Update 8/26/17: Developing Patterning Process for Homemade Microelectronics
The general idea is to use a modified presentation projector and reduction optics to transfer an image to the photoresist on a wafer without the use of expensive masks. Below are descriptions of the 4 iterations of my photolithography setups:
Automated DLP submicron stepper for 2″ (50mm) wafers with LabView control, computer alignment, and wafer vacuum chuck
The second and third images above are composed of 4 precisely aligned exposures which enables submicron resolution over large areas. This “true” stepper operation uses a closed-loop feedback system and computer visual alignment.
Manual LCoS submicron stepper with red laser alignment illumination. Given a numerical aperture of 0.98 on the microscope objective and with an exposure wavelength of 365nm the simple calculated resolution is 0.227um however the actual resolution is probably around 0.5um due to diffraction limitations inherent in this projection system. The depth of focus @ NA = 0.98 is calculated to be approximately 1.8um but is likely worse.
Manual DLP projection aligner >10um features. Color wheel is removed because it did not transmit much light below 400nm. Emulation (relaxation oscillator) circuits were made to reproduce the signals that the projector expected from the color wheel back EMF motor drive/sensor and photodiode.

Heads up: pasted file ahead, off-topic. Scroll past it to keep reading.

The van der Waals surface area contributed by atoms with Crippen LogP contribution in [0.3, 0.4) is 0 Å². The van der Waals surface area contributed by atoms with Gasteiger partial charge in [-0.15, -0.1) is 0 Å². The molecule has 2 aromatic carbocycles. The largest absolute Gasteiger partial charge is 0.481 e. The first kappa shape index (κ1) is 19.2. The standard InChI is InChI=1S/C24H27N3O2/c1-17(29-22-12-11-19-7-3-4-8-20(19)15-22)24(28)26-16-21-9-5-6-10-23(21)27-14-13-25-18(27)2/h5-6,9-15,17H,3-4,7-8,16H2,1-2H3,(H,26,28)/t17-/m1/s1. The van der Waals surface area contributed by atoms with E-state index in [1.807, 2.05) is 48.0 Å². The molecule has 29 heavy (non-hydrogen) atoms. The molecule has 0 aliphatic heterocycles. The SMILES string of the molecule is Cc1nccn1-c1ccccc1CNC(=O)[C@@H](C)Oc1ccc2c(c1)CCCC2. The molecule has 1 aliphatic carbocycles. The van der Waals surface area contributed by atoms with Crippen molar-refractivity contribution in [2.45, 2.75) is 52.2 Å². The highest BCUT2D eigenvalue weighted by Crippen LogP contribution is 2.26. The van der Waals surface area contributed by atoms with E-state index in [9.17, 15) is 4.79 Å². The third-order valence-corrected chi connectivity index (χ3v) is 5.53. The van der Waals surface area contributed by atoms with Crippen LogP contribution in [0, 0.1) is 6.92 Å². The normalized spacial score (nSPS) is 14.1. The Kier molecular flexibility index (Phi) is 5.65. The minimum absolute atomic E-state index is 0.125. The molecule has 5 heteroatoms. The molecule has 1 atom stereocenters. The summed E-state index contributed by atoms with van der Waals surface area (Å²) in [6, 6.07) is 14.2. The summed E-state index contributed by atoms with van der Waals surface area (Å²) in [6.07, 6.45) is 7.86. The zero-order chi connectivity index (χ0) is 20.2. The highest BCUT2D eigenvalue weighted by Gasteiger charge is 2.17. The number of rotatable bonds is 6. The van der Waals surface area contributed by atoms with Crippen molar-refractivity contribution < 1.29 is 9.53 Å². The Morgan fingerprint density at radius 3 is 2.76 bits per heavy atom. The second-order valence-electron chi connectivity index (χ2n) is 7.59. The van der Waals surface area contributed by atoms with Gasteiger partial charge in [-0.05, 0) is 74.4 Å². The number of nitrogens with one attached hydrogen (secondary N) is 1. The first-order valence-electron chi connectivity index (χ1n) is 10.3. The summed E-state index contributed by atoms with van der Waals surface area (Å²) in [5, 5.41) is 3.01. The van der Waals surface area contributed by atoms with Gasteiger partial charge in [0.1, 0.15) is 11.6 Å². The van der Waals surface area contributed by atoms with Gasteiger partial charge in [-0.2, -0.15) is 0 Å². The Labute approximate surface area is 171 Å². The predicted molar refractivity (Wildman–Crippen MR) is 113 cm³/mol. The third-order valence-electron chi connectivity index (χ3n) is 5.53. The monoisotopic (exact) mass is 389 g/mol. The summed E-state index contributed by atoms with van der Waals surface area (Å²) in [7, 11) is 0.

Exposure times calculated by integration of total UV dosage measured at different wavelengths with the radiometer. To calculate exposure time for AZ4210 resist, for example, the datasheet is consulted to see a recommended dose of around 135 mJ/cm^2 for a 3.5um film thickness. If exposed with a 5x objective on my system, the exposure time @ 410nm is (135 mJ/cm^2)/(4.05mW/cm^2) = approx. 33 seconds. This is a bit longer than I would like but given that it is a positive resist that is to be expected.
Proof-of-concept DLP setup